What and where are the latissimus dorsi and teres major muscles?
The latissimus dorsi is a large, powerful muscle on the back of the torso. Teres major often gets discussed along with the latissimus muscle because it’s a small muscle whose main job is to assist latissimus in some of its actions. Due to its size and power, latissimus has the potential to affect a wide range of actions in the body.
Where are the latissimus dorsi and teres major muscles located?
Generally, the latissimus dorsi covers much of the back and teres major is found just superior to the latissimus where it connects from the torso to the humerus.
What is the origin of latissimus dorsi and teres major?
Specifically, latissimus dorsi has a broad area of attachment that could be considered the “origin”. It attaches to the spinous processes of vertebrae T7-T12 and then via the thoracolumbar aponeurosis, a tendinous sheath of connective tissue, it connects to all of the lumbar vertebrae, the sacrum, and the posterior third of the iliac crest. Latissimus dorsi can also have an attachment on ribs 9-12 and the inferior angle of the scapula, as it moves up the torso.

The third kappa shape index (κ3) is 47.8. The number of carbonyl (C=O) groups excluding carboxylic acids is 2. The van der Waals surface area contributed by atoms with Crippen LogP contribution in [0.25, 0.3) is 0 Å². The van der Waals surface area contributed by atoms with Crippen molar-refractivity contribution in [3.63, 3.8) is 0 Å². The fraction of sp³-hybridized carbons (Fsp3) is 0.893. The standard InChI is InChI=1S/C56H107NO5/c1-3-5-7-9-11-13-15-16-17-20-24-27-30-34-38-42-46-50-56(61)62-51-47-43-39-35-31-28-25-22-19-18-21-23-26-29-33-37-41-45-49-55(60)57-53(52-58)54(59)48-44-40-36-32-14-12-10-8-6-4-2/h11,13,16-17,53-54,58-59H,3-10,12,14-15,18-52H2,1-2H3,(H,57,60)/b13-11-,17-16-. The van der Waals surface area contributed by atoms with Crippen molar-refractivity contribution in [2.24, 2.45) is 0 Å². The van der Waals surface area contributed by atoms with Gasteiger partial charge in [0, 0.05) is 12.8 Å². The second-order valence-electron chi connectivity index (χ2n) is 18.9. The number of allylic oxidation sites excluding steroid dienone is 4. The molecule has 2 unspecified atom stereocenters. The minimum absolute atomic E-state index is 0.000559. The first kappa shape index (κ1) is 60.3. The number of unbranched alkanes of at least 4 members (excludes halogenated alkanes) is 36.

Teres major originates on the inferior angle of the scapula.
What is the insertion of latissimus dorsi and teres major?
Together, latissimus dorsi and teres major go from the inferior angle of the scapula to insert on the bicipital groove of the humerus.
What actions do the latissimus dorsi and teres major muscles do?
The primary actions of both latissimus dorsi and teres major are:
- Medial rotation of the humerus when the arm is abducted
- Extension of the humerus
- Adduction of the humerus
Latissimus dorsi, due to its large area of attachment, is also intimately related to maintaining balanced movement and stability of the whole shoulder complex (Hawkes et al., 2019). Similarly, healthy range of motion in latissimus is important for a balanced gait pattern during walking. Recent research suggests that there is a synergy between latissimus dorsi on one side of the body and the gluteus maximus on the opposite side of the body during each walking step we take. This synergy functions to stabilize the low back, particularly the sacroiliac joint, as we walk (Feeney et al., 2019).
Chaitow, L. and J. DeLany. 2011. Shoulder Arm and Hand. In Clinical Application of Neuromuscular Techniques. Volume 1 - The Upper Body (Second Edition).
Feeney, D.F., R.A. Capobianco, J.R. Montgomery, J. Morreale, A.M. Grabowski, and R.M. Enonka. 2018. Individuals with sacroiliac joint dysfunction display asymmetrical gait and a depressed synergy between muscles providing sacroiliac joint force closure when walking. Journal of Electromyography and Kinesiology. 43:95-103.
Hawkes, D.H., O.A. Khaiyat, A.J. Howard, G.J. Kemp, and S.P. Frostick. 2019. Patterns of muscle coordination during dynamic glenohumeral joint elevation: An EMG study. PLOS One. 14(2):1-16.